By creating a lean-to, or some other means for shade; or, if natural shade is near, get in it; this will help reduce heat build-up in your body and cause the heat from your body to go into the cooler air of the shade, resulting in a cool-down of the body. The ambient air will be hot, but the shaded air will be cooler, and your body will lose heat to the air. If air movement (convection and conduction: "direct transfer of heat through a liquid, solid, or gas from one molecule to another") does not move, the skin next to that air is heated by it and that air becomes a zone of insulation minimizing the body's ability to lose heat by conduction.

    If that air surrounding the hot body is removed by cooler air, those currents move the insulating hot air away, as in using a fan, running, or if a breeze comes. This is the principle in using a hand-held fan or why authorities try to get fans to the elderly who have none in their homes, and who have no air conditioning.

    You want to move the air that is warmer surrounding the body and replace it with cooler air. As you do so, the cooler air absorbs heat from the body and the body temperature is lowered and hence, the core temperature is reduced and kept from reaching a dangerous high level. The core temperature of the body can fluctuate from 36 degrees to 38 degrees C. with the being about 37 degrees C ± 1 degree C. This is carefully regulated by the nerve cells at the floor of the base of the brain in the hypothalamus.

    When sweat collects on the skin, the body is cooled as that liquid vaporizes (evaporates). Then the cool skin serves to cool the circulating blood, which continues its journey throughout the body and its core picking up more heat, and the process is reinitiated again and again cooling the entire body. But, for this to work effectively, you need to drink water, not sports drinks (the U.S. Military does not recommend these for troops in hot, arid places of deployment). A pinch of salt in heavy sweating will help. The main electrolytes that need to be replaced are sodium and potassium.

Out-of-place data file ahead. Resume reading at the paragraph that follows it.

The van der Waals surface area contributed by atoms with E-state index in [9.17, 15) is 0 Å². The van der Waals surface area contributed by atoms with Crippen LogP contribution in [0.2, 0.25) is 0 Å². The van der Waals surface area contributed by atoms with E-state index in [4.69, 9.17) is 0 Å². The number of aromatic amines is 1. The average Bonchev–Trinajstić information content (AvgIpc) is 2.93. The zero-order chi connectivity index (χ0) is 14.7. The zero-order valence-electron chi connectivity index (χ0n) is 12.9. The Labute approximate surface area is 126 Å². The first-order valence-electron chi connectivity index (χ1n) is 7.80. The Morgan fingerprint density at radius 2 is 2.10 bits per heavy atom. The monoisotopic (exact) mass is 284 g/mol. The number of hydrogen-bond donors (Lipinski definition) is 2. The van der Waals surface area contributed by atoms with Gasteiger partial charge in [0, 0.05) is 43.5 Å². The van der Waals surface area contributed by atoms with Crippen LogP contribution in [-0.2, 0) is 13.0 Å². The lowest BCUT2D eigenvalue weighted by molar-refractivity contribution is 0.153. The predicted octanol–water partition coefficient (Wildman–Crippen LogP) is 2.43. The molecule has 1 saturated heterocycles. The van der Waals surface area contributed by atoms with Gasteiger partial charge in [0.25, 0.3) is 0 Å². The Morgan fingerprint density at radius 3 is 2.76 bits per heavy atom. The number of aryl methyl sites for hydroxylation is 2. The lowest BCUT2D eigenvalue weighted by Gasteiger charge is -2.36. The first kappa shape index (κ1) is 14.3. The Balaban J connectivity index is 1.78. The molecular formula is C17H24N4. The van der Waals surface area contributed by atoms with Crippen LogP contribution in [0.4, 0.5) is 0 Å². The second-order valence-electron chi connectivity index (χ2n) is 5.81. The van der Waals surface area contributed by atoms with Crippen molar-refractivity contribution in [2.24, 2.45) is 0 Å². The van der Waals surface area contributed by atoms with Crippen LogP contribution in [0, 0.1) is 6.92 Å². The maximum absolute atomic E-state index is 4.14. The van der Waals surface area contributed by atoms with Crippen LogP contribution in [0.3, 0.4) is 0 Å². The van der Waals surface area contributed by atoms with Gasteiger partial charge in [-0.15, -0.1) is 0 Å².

Sports drinks are not advisable unless you "doctor" them by adding extra ingredients, especially sodium. Army Times, February 7, 2000, page 14, writes ... "sports drinks [are] specifically engineered to replace both salts and fluids depleted during exercise. Drinking Gatorate or one of its counterparts can help, but it alone can't maintain adequate sodium levels for people engaging in rigorous endurance-level activity."

    In the same article, the International Center for Sports Nutrition in Omaha, Neb., executive director, Ann Granjean said, Army Times wrote, "And don't think you can maintain a low-salt diet and make up for it with sport drinks. Sport drinks aren't salty enough."

    "Gastric emptying is slowed by an increased concentration of particles in solution (osmolality)."– Exercise Physiology. "Excessive sweating combined with ingestion of large volumes of plain water ... sets the stage for hyponatremia or water intoxication," which is low sodium in the plasma.